Rigorous, client-specific treatment can yield a positive prognosis, absent of relapse, according to an evidence-based BPD article from September/October 2016 in the Harvard Review of Psychiatry. Successful treatment can come, however, from understanding how BPD fuels addiction.
How Borderline Personality Disorder
Several decades ago, physicians thought BPD was a branch of schizophrenia. Treatment depended on how a person’s schizophrenia (or what was actually BPD) manifested. If a client had neuroses, they were considered examinable, and, therefore, fixable. If a client possessed psychoses, on the other hand, doctors considered the examination impossible, and, therefore, not fixable.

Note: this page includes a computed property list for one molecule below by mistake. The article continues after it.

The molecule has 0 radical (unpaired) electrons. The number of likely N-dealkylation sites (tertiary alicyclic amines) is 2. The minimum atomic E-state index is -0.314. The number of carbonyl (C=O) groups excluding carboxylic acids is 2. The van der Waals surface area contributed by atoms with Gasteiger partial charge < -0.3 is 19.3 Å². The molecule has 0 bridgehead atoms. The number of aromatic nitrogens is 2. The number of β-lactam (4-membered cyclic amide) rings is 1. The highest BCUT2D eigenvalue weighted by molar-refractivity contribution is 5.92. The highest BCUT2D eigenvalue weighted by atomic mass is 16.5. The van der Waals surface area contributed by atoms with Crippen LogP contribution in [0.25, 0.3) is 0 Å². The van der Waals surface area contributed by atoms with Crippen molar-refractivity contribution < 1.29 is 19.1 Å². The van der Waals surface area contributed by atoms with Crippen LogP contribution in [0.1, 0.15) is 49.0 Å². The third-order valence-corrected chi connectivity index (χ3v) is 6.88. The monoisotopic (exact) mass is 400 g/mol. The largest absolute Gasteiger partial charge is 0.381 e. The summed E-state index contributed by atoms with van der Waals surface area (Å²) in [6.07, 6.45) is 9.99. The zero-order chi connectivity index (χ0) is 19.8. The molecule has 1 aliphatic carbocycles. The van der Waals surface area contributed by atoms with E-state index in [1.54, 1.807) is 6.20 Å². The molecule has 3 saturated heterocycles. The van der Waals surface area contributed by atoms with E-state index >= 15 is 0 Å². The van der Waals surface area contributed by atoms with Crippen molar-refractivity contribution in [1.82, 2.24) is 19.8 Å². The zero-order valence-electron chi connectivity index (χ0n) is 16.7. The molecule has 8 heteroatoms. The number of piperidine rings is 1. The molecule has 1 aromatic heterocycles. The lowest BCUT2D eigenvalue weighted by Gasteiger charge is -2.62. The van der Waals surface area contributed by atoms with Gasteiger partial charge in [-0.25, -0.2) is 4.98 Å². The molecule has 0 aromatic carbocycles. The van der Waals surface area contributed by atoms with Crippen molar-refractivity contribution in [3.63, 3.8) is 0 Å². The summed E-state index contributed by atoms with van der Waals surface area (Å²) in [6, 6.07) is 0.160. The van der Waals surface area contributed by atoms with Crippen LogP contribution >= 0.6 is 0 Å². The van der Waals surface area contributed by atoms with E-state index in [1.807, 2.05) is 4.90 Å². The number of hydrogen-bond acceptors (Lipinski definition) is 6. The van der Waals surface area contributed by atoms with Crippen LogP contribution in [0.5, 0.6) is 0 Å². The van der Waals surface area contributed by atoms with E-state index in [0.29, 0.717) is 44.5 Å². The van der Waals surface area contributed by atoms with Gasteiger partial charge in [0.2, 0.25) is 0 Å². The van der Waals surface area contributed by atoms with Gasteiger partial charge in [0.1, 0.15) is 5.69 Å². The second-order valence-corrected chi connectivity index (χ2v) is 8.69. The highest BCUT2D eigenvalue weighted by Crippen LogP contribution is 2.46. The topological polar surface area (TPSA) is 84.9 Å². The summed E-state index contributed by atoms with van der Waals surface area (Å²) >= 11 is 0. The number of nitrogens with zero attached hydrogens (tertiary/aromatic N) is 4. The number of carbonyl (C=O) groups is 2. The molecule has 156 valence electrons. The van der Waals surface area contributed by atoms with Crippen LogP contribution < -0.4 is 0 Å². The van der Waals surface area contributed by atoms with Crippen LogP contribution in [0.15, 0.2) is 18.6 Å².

Because they misdiagnosed BPD as schizophrenia, patients were improperly – and sometimes dangerously – treated. In the late 1960s, however, physicians began to see BSD as a separate disorder but still connected to schizophrenia. They categorized it as both neuroses and psychoses. For doctors during this time, issues that marked the illness were desperate needs for attention, serious attachment to others, and fear of abandonment.
In the 1970s, doctors labeled BPD as another syndrome and called it borderline personality disorder. In fact, BPD has starkly opposite characteristics from schizophrenia, which evidences decreased emotions and decreased personal attachment. BPD sufferers have increased emotions and increased personal attachment. During this decade, treatment for the newly minted illness focused on psychoanalytic therapy.
How BPD Becomes Distinctive From Other Disorders